Good design is as little design as possible — The problem once someone has a job is that they believe that their job requires them to do as much as possible. I once had a boss who complained to me that I wasn't hiring enough people. I was in charge of about a third of what the company did, but I had a head count that was about six percent of the overall company. My position was simple: what is that more people might do that my groups weren't doing already? We weren't a make-work charity: my guys and gals were doing exactly what was necessary to produce the products we needed to produce. We rarely missed deadlines. We produced products that were almost immediately recognized for being good and then copied by others. We didn't add bells and whistles that customers didn't need or want. We were trying to design as little as possible, in other words, and doing that required as few employees as necessary.
One metric we used in Silicon Valley all the time was sales per employee. The higher that number was, the more efficient you were, and there was an element of Rams' principle at work, too: if you were truly designing as little as possible, you didn't need large numbers of people to do that. Small was good as long as it produced the "right thing."
While sales/employee isn't a perfect metric of how design is doing as little as possible, it's part of the picture. In 2011 Canon was at about US$500k per employee, Nikon at US$450k, Apple at US$2.4 million. Olympus was at only US$165k per employee. Cost structures within companies are part of the "least design" principle; it's the old "too many cooks spoil the broth" problem.
A lot of what we fight in camera gear these days falls under this principle. On the one hand, every camera user can think of something their camera doesn't do that they wish it did. But have you ever stopped to think about how many things your camera does that you don't need it to do? The Custom Settings menus on most cameras are now labyrinthian, but are most of those things actually needed in the camera itself? Some of you may not remember this, but the original Nikon Custom Settings were something you programmed once, using your computer or a Sharp Wizard. They didn't intrude upon your every day shooting because they were invisible. As Olympus OM-D E-M5 owners will attest, they sure ain't invisible now (though you can turn them off on that camera and get completely flummoxed as to how to change something).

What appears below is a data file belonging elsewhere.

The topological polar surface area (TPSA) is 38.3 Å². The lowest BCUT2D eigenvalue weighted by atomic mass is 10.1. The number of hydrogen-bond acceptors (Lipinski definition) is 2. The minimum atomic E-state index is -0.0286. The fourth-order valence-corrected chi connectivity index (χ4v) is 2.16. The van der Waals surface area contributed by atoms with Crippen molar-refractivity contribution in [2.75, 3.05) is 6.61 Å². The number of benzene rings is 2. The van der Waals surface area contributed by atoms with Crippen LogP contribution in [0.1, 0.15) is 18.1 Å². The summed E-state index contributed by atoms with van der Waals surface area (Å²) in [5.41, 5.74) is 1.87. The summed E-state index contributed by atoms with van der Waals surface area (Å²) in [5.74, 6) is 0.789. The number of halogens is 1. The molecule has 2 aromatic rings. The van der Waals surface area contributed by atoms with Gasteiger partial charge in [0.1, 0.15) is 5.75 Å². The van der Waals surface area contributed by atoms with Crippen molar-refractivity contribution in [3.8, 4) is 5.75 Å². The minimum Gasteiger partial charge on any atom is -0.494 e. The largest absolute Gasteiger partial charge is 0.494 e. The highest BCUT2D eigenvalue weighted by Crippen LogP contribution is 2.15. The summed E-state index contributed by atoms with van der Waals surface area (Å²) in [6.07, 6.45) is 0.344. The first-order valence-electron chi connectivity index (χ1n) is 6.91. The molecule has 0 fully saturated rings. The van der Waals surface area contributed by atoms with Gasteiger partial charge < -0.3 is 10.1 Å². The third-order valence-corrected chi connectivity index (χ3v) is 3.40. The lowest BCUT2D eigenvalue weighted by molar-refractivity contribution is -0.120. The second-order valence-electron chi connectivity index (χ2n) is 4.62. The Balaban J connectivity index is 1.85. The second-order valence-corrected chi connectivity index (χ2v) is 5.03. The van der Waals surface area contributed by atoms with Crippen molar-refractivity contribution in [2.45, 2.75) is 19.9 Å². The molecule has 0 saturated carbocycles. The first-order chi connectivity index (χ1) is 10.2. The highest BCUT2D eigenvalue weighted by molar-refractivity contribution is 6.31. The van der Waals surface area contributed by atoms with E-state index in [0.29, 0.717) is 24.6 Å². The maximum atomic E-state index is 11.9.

A programmable camera would allow us to select only those things that are important to us to show up in the menus and controls, but I'm starting to think that we've gone too far on features. Do we really need a Close-up Pets at Sunset exposure mode?
In images, here's the thing to remember: include only what you need to show in your photo and only that, no more. Go look at some great images and you'll see over and over again that simplification is often something that the photographer was doing for you: only showing you what you need to see. Ansel Adam's Moonrise over Half Dome? Moon. Half Dome. Very little else.
That's not to say that there aren't complex relationship images out there. Henri-Cartier Bresson comes to mind, but so do a few other photographers, as well. But for those to work, everything in the scene has to work, too. They're still using the Rams' principle, they're just juggling far more elements successfully than you or I are managing.